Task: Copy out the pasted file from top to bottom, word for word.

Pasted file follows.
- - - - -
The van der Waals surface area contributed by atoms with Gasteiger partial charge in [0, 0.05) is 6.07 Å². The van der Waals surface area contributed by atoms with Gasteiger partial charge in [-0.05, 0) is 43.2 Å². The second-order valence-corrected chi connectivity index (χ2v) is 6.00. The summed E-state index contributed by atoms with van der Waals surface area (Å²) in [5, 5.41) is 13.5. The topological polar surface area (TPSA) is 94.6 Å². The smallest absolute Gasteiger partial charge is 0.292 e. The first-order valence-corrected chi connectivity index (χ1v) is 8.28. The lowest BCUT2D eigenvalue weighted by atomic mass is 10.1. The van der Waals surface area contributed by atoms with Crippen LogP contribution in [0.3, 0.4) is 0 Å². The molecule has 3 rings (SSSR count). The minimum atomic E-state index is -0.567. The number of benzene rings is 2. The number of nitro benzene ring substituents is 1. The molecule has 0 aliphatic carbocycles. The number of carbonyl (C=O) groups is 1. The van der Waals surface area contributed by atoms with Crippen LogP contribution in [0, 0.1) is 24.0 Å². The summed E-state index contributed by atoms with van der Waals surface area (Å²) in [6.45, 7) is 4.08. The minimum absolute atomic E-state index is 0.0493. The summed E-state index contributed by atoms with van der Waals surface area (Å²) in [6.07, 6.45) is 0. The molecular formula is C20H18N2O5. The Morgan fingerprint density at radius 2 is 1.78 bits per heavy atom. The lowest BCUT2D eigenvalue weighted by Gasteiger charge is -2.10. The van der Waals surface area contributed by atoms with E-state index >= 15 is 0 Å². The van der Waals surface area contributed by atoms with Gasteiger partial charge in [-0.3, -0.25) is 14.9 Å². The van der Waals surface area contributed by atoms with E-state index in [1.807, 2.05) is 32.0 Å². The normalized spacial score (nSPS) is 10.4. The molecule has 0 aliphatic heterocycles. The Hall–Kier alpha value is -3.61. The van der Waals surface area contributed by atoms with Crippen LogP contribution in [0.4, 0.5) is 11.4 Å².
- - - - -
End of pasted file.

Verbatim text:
The van der Waals surface area contributed by atoms with Gasteiger partial charge in [0, 0.05) is 6.07 Å². The van der Waals surface area contributed by atoms with Gasteiger partial charge in [-0.05, 0) is 43.2 Å². The second-order valence-corrected chi connectivity index (χ2v) is 6.00. The summed E-state index contributed by atoms with van der Waals surface area (Å²) in [5, 5.41) is 13.5. The topological polar surface area (TPSA) is 94.6 Å². The smallest absolute Gasteiger partial charge is 0.292 e. The first-order valence-corrected chi connectivity index (χ1v) is 8.28. The lowest BCUT2D eigenvalue weighted by atomic mass is 10.1. The van der Waals surface area contributed by atoms with Crippen LogP contribution in [0.3, 0.4) is 0 Å². The molecule has 3 rings (SSSR count). The minimum atomic E-state index is -0.567. The number of benzene rings is 2. The number of nitro benzene ring substituents is 1. The molecule has 0 aliphatic carbocycles. The number of carbonyl (C=O) groups is 1. The van der Waals surface area contributed by atoms with Crippen LogP contribution in [0, 0.1) is 24.0 Å². The summed E-state index contributed by atoms with van der Waals surface area (Å²) in [6.45, 7) is 4.08. The minimum absolute atomic E-state index is 0.0493. The summed E-state index contributed by atoms with van der Waals surface area (Å²) in [6.07, 6.45) is 0. The molecular formula is C20H18N2O5. The Morgan fingerprint density at radius 2 is 1.78 bits per heavy atom. The lowest BCUT2D eigenvalue weighted by Gasteiger charge is -2.10. The van der Waals surface area contributed by atoms with E-state index >= 15 is 0 Å². The van der Waals surface area contributed by atoms with Gasteiger partial charge in [-0.3, -0.25) is 14.9 Å². The van der Waals surface area contributed by atoms with E-state index in [1.807, 2.05) is 32.0 Å². The normalized spacial score (nSPS) is 10.4. The molecule has 0 aliphatic heterocycles. The Hall–Kier alpha value is -3.61. The van der Waals surface area contributed by atoms with Crippen LogP contribution in [0.4, 0.5) is 11.4 Å².